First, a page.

Mental illness is one of the most pressing health concerns of the modern age. Even a cursory internet search will reveal some truly horrifying statistics, especially in the western world where health outcomes have historically been superior. Studies over the last decade have shown nearly 50% of Australians (aged 16-85) experience mental illness at some time in their life, almost 1 in 7 children and adolescents (aged 4-17) are diagnosed with a mental disorder, and suicide is the leading cause of death in young Australians (aged 15-24).
For the longest time, talking about mental illness and suicide has been something of a taboo, especially in the presence of children and young adults. However, since it wasn’t so long ago I was a teenager myself, I am very aware of the fact that today’s youth don’t take well to having the curtains drawn over their eyes. They’re curious about all sorts of things, and if their parents and teachers aren’t willing or able to give them the answers they seek, they’ll hop straight online and search them out themselves.
It’s therefore time to open up the dialogue on mental illness, and I believe YA literature has a role to play. Books can be an excellent medium through which to explore diverse and sometimes serious issues—but only when it’s done in an honest, educated, and responsible way.
FOR WRITERS: How to tackle mental illness
If you’re writing a YA book, or thinking about writing one, that has a character(s) grappling with mental illness of some variety, good on you! YA novels are a great way to raise awareness and kick-start the conversation on this important issue. But I believe writers also have a responsibility when exploring mental illness: a responsibility to depict it in a realistic and non-glorified way.
Based on the books and articles I’ve read on this subject, and my own (somewhat limited) writing experience, the following list details some of the important things writers must consider when writing about mental illness:
- Research: Always do your research, especially if you have no prior knowledge or experience of the particular issue yourself. If you’ve never even heard of the Diagnostic and Statistical Manual of Mental Disorders (DSM)…maybe you should look it up.
- Symptoms: Get the symptoms right. The DSM will help with this. But also remember that everyone experiences mental illness differently, and diagnostic criteria shouldn’t be used like a grocery list, where you check each one off once it’s been included.
- Characters: Be careful not to make a mental illness the defining trait or feature of a character. It can be a fine line, especially when it comes to characters with more severe conditions, but remember that they are still PEOPLE!
- Plot: This goes hand-in-hand with the above point. Don’t make dealing or overcoming mental illness the only plot device in your novel. Sure, it can be the main plot if you’d like, but the story will be pretty one-dimensional (a.k.a. boring) if nothing else is going on.
- Treatment: Most YA books I’ve read that deal with mental illness overwhelmingly explore the symptoms and impacts of the condition, with little to no emphasis on getting help or receiving treatment. So please consider this—it’s important too!
- Recovery: Nothing pisses me off more than when love etc. magically “cures” a character of mental illness. No. Just no. One of the most devastating things about mental illness is that there is no easy solution, despite the love and support the individual may have. Be realistic about your character’s recovery, or lack thereof. Don’t pay it off.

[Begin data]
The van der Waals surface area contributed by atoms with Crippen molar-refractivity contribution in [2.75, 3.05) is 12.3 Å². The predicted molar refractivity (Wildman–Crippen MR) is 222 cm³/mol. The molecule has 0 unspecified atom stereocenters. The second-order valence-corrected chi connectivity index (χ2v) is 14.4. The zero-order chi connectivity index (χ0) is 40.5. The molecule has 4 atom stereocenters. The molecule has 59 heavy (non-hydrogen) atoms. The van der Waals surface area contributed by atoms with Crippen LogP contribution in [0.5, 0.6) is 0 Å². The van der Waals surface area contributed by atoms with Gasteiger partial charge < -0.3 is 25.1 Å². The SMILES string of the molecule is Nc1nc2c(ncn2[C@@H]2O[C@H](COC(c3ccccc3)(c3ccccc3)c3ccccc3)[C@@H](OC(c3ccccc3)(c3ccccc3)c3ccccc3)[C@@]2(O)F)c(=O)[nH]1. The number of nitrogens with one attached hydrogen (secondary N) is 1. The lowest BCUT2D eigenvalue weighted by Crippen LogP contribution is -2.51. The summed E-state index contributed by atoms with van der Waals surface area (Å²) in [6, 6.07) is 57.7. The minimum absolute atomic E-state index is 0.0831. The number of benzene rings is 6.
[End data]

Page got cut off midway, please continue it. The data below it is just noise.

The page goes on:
FOR READERS: YA books that explore mental illness
A mood disorder is a condition that disturbs a person’s mood to the point where it impacts their ability to function day-to-day. The most common examples include major depressive disorder (MDD) or depression, characterised by a persistent and pervasive low mood, and bipolar disorder, where moods cycle between mania and depression.
An anxiety disorder is a condition characterised by persistent, excessive worry about future events and/or fear about current events. Commonly mentioned types include generalised anxiety disorder, social anxiety disorder, agoraphobia, panic disorder, and selective mutism. Obsessive-compulsive disorder (OCD) is also sometimes considered an anxiety disorder.
Psychosis is a mental condition that results in the distortion of reality due to delusions, hallucinations, and disordered patterns of thought. It can have a number of causes, but the commonly thought-of example is the psychotic disorder schizophrenia, which is characterised by a failure to understand reality.
An eating disorder is a type of mental disorder where an individual has abnormal eating habits that negatively influence their physical and/or mental health. Common types include anorexia nervosa (AN), where people eat very little, bulimia nervosa (BN), where people eat a lot and then purge the food, and binge eating disorder (BEN).
Suicide and self-harm
Suicide is the act of intentionally causing one’s own death, whereas self-harm is the deliberate and direct injury of one’s own body tissue without suicidal intent. People experiencing mental illness are at higher risk of suicide and self-harm, using it as a means of managing or escaping overwhelming emotional pain.
*Note: I haven’t read most of the books listed above, so can’t really speak as to whether they give a good representation of mental illness. I have used them purely as examples of the breadth and variety of YA novels currently out there which explore these issues.
What YA books do you think portray mental illness well? What do you consider to be important when it comes to exploring mental illness in YA literature?